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  • Contributors

PHYLLIS COLE is Professor Emerita of English, Women's Studies, and American Studies at Penn State Brandywine and Immediate Past President of the Margaret Fuller Society. The author of several articles on Fuller, she has also surveyed a larger map of women's authorship as co-editor with Jana Argersinger of Toward a Female Genealogy of Transcendentalism (2014).

THOMAS J. JOUDREY is a postdoctoral teaching fellow in the English department at Penn State University. His current book project, tentatively titled Victorian Anti-Perfectionism, excavates the widespread opposition to perfection-based ethics in the nineteenth century. Though Victorian writing is conventionally understood to be suffused with idealism and exemplary striving, this project recovers contemporary warnings across many genres—including political treatises, mainstream fiction, and pornography—that a discourse of perfectionism stokes fanaticism, fortifies egoism, and energizes authoritarian political regimes. His articles have appeared in Philological Quarterly, Victorian Poetry, Victorian Studies, Nineteenth-Century Literature, and New England Quarterly.

ZACHARY TAVLIN is a PhD candidate in the English department at the University of Washington, where he has been the Allan and Mary Kollar Fellow in American Literature and Art History, the Richard M. Willner Memorial Scholar in Jewish Studies, the Joff Hanauer Fellow in Western [End Page 199] Civilization, and the assistant editor of Modern Language Quarterly. He is currently working on a dissertation entitled "Glancing Visions: American Literature beyond the Gaze." He has published work in venues that include Comparatist, Mississippi Quarterly, Transatlantica, the Edgar Allan Poe Review, Continental Philosophy Review, Nathaniel Hawthorne Review, and Wallace Stevens Journal.

ALBERT VON FRANK is Professor Emeritus of English and American Studies, Washington State University. He is the author of The Sacred Game: Provincialism and Frontier Consciousness in American Literature, 1630-1860 (Cambridge UP, 1985), The Trials of Anthony Burns: Freedom and Slavery in Emerson's Boston (Harvard UP, 1998), and An Emerson Chronology, 2nd ed., 2 vols. (Studio Non Troppo, 2016). He is co-editor of The Poetry Notebooks of Ralph Waldo Emerson (U of Missouri P, 1986), general editor of The Complete Sermons of Ralph Waldo Emerson, 4 vols. (U of Missouri P, 1989-1992), and, with Thomas Wortham, editor of Poems: A Variorum Edition, Vol. IX of The Collected Works of Ralph Waldo Emerson (Harvard UP, 2013). He is the editor also of Ralph Waldo Emerson: The Major Poetry (Harvard UP, 2015). [End Page 200]

Year in Conferences Contributors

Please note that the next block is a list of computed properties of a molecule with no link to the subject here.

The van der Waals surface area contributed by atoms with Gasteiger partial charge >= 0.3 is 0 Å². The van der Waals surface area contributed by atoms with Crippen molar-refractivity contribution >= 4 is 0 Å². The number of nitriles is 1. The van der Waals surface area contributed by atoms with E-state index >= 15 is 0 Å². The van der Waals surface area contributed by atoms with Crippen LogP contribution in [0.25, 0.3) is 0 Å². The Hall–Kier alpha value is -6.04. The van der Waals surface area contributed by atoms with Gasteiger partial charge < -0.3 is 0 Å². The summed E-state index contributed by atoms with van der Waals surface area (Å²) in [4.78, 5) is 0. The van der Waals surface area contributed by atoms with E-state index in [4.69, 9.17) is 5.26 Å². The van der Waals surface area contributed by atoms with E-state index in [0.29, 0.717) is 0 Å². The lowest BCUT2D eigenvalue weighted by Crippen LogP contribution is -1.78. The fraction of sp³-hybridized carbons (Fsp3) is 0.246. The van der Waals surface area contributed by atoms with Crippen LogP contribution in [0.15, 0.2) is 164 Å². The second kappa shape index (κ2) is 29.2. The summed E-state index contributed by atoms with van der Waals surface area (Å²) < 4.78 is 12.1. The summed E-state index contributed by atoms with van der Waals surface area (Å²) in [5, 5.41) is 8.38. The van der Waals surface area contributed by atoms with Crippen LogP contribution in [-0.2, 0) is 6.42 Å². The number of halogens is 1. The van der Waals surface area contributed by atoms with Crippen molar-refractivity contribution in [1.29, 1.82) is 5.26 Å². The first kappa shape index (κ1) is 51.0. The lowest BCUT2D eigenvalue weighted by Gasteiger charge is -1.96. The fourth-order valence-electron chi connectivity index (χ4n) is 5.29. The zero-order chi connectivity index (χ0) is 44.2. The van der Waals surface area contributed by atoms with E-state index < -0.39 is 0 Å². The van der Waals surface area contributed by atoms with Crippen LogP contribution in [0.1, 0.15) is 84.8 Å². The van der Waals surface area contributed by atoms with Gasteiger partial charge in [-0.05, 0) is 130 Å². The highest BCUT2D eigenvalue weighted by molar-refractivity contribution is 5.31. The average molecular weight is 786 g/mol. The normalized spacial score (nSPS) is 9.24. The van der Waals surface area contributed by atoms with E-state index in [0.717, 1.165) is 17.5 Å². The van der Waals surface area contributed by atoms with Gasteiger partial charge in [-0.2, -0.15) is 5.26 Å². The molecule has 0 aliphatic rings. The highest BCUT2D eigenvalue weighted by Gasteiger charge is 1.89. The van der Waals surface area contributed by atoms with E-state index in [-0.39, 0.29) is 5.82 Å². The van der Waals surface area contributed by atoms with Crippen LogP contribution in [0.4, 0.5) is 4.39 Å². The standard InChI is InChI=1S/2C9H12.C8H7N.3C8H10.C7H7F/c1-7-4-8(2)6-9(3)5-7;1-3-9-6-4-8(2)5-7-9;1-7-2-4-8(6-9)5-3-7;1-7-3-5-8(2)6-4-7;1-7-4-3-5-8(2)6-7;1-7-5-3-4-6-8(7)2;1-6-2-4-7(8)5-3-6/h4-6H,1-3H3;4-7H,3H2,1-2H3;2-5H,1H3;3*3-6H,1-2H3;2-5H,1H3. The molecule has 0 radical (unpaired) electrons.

MARLOWE DALY-GALEANO is an associate professor of English at Lewis-Clark State College, where she teaches American literature and humanities. She has enjoyed serving as the YiC Director for the last five years, which has allowed her to work with more than 80 graduate student writers.


JADA ACH is a PhD candidate in nineteenth-century American literature at the University of South Carolina. Her research focuses on literature set in the so-called wasteland spaces of the western United States. Jada is the recipient of the Bilinski Dissertation Fellowship and the Western Literature Association's J. Golden Taylor Award.

SUSANNA COMPTON UNDERLAND is a PhD candidate at the University of Maryland. Her research focuses on religion, secularity, and domesticity in nineteenth-century American literature. A portion of her research has been published in Leviathan under the title "Sentimentalism and Secularism in Pierre."

MARLEE FUHRMANN is a PhD candidate in English literature at the University of Pittsburgh. She has written on celibacy in the novel and representations of soil in nineteenth-century fiction. Her [End Page 201] present work centers on depictions of the ocean in Victorian literature and culture, especially as they relate to queerness.

PATRICK THOMAS MORGAN is an English PhD candidate at Duke University and the editorial assistant for American Literature. His writing has appeared in The Concord Saunterer and The Pocket Instructor: Literature, and is forthcoming in Nineteenth-Century Prose. As a science journalist, he has written for Earth and Discover magazines.

CHRISTOFER A. RODELO is a PhD candidate in American studies at Harvard University. He holds an MA in English from Harvard and a BA in American studies and ethnicity, race, and migration from Yale. His dissertation is a cultural history of Latinx performance and literary cultures in the transnational nineteenth century.



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